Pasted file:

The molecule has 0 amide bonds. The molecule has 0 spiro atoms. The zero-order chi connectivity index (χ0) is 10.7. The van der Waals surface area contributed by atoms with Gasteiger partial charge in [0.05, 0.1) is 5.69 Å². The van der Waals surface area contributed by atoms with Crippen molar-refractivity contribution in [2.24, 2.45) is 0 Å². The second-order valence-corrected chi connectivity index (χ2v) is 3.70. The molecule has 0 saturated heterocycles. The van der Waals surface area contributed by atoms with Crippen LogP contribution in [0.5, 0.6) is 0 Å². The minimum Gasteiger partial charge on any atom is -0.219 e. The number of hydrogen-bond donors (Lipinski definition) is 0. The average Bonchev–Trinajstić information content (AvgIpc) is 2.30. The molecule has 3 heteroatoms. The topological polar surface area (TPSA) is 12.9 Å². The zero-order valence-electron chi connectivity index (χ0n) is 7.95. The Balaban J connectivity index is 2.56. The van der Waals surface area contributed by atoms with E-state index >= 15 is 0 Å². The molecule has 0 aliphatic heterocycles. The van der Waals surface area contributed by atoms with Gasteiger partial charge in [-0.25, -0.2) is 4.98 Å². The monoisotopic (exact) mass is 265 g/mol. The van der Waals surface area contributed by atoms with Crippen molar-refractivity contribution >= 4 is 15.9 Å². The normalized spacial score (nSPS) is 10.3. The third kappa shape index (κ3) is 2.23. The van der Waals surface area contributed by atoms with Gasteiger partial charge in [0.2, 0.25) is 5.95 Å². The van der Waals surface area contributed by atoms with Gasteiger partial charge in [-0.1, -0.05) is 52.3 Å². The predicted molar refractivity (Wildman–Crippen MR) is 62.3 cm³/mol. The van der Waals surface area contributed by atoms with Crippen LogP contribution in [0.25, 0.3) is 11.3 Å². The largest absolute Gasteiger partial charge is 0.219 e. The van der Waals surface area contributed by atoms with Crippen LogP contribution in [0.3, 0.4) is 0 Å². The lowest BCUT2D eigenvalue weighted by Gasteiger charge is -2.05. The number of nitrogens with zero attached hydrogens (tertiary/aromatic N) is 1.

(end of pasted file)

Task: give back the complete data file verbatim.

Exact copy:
The molecule has 0 amide bonds. The molecule has 0 spiro atoms. The zero-order chi connectivity index (χ0) is 10.7. The van der Waals surface area contributed by atoms with Gasteiger partial charge in [0.05, 0.1) is 5.69 Å². The van der Waals surface area contributed by atoms with Crippen molar-refractivity contribution in [2.24, 2.45) is 0 Å². The second-order valence-corrected chi connectivity index (χ2v) is 3.70. The molecule has 0 saturated heterocycles. The van der Waals surface area contributed by atoms with Crippen LogP contribution in [0.5, 0.6) is 0 Å². The minimum Gasteiger partial charge on any atom is -0.219 e. The number of hydrogen-bond donors (Lipinski definition) is 0. The average Bonchev–Trinajstić information content (AvgIpc) is 2.30. The molecule has 3 heteroatoms. The topological polar surface area (TPSA) is 12.9 Å². The zero-order valence-electron chi connectivity index (χ0n) is 7.95. The Balaban J connectivity index is 2.56. The van der Waals surface area contributed by atoms with E-state index >= 15 is 0 Å². The molecule has 0 aliphatic heterocycles. The van der Waals surface area contributed by atoms with Gasteiger partial charge in [-0.25, -0.2) is 4.98 Å². The monoisotopic (exact) mass is 265 g/mol. The van der Waals surface area contributed by atoms with Crippen molar-refractivity contribution >= 4 is 15.9 Å². The normalized spacial score (nSPS) is 10.3. The third kappa shape index (κ3) is 2.23. The van der Waals surface area contributed by atoms with Gasteiger partial charge in [0.2, 0.25) is 5.95 Å². The van der Waals surface area contributed by atoms with Gasteiger partial charge in [-0.1, -0.05) is 52.3 Å². The predicted molar refractivity (Wildman–Crippen MR) is 62.3 cm³/mol. The van der Waals surface area contributed by atoms with Crippen LogP contribution in [0.25, 0.3) is 11.3 Å². The largest absolute Gasteiger partial charge is 0.219 e. The van der Waals surface area contributed by atoms with Crippen LogP contribution in [0.3, 0.4) is 0 Å². The lowest BCUT2D eigenvalue weighted by Gasteiger charge is -2.05. The number of nitrogens with zero attached hydrogens (tertiary/aromatic N) is 1.